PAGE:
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30

April 2020

April 30, 2020

Ertestuing (Stewed Green Peas)

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Recipes

Ertestuing (Norwegian Stewed Green Peas)
Dried Green Peas

Ertestuing “stewed peas” is a simple side dish traditionally made from dried green peas.

I have a soft spot for ertestuing, for no other reason than I enjoy the hearty texture and buttery pea taste that comes with every bite. Simple pleasures, I say. It’s one of the first dishes I had in Norway, sitting on a plate next to a couple of Norwegian meatballs (kjøttkaker) covered in brown sauce (brunsaus) and boiled potatoes and carrots. The combination making for a delightful meal that is one of the traditional ways to serve it. The other being served alongside fish, particularly lutefisk.  

I always volunteer to have stewed pea leftovers the following day. Cold or warm, no matter. To me, I find them utterly satisfying. You can make stewed peas with frozen or fresh peas that are cooked, but I generally enjoy the heartier dried pea version, especially on cool days. Since I’ve been rummaging through the cupboards these past few weeks, a bag of dried green peas was just calling out to be turned into this lovely dish.

A soaking overnight and about an hour on the stove will soften the peas right up, leaving a slight al dente texture that compliments nicely with the overall smoothness. A good dab of butter swirled in with a little seasoning transforms it into a bowl of erterstuing, warm and ready to be served.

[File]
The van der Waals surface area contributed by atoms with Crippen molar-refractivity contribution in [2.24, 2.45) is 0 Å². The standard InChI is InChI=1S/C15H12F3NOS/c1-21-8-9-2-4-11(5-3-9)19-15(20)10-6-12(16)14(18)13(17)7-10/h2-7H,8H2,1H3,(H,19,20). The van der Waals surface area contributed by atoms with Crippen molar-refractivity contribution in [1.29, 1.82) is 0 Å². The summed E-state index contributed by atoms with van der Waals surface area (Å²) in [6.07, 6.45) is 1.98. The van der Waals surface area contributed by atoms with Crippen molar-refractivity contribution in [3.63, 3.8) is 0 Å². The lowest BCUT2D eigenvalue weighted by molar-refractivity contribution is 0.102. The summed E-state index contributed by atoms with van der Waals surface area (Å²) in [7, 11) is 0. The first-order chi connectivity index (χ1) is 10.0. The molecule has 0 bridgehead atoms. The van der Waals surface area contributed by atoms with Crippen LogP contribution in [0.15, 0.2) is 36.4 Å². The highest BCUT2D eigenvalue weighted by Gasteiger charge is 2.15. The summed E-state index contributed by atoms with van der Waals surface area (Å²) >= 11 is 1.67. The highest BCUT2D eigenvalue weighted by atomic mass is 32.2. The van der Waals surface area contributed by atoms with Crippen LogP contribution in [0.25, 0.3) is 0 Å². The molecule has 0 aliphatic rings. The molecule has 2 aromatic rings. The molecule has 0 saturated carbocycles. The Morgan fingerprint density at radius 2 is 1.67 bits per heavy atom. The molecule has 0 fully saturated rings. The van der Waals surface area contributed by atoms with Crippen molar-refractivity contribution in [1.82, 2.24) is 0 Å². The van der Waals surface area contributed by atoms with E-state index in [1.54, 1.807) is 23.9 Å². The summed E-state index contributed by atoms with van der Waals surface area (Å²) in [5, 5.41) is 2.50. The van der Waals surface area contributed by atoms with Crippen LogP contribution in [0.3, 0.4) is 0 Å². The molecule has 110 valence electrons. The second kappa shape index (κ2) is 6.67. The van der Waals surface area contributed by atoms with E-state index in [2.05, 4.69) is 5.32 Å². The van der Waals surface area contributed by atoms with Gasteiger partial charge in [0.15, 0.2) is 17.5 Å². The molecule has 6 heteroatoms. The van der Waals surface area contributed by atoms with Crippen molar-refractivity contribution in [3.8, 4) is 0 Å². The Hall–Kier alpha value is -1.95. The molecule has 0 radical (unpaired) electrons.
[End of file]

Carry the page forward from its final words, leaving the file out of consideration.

Dried Green Peas
Cooked Dried Green Peas
Ertestuing (Norwegian Stewed Green Peas)
Ertestuing (Norwegian Stewed Green Peas)

Plan on soaking the peas overnight and cooking an hour or so before you’re ready to serve. This is a great side to meat and fish.

Ertestuing (Stewed Green Peas)

Serves 4 to 6

  • 9 ounces (250 g) dried green peas
  • ¼ cup (56 g) butter
  • Pinch of sugar, optional
  • Salt and pepper, to taste

Using a large bowl, cover the dried green peas with plenty of cold water and soak overnight.

Drain the peas, place in a medium saucepan and add water, about 1 cm above the peas, and a little salt. Cover with a lid and bring to a boil. Once boiling, tilt the lid slightly to allow steam to escape, reduce the temperature and gently simmer for 1 hour or until tender and most of the water has evaporated, but a little water remains. Add the butter and a pinch of sugar, if using, and stir until the peas break up and thicken a bit, adding a little water if the mixture is too thick. Season well with salt and pepper and serve immediately.  

Nevada Berg

Nevada is a utah native and norwegian by heart. When not crafting culinary delights she enjoys her family time and tending to her animals. You most certainly can find her perusing her property for wild berries.

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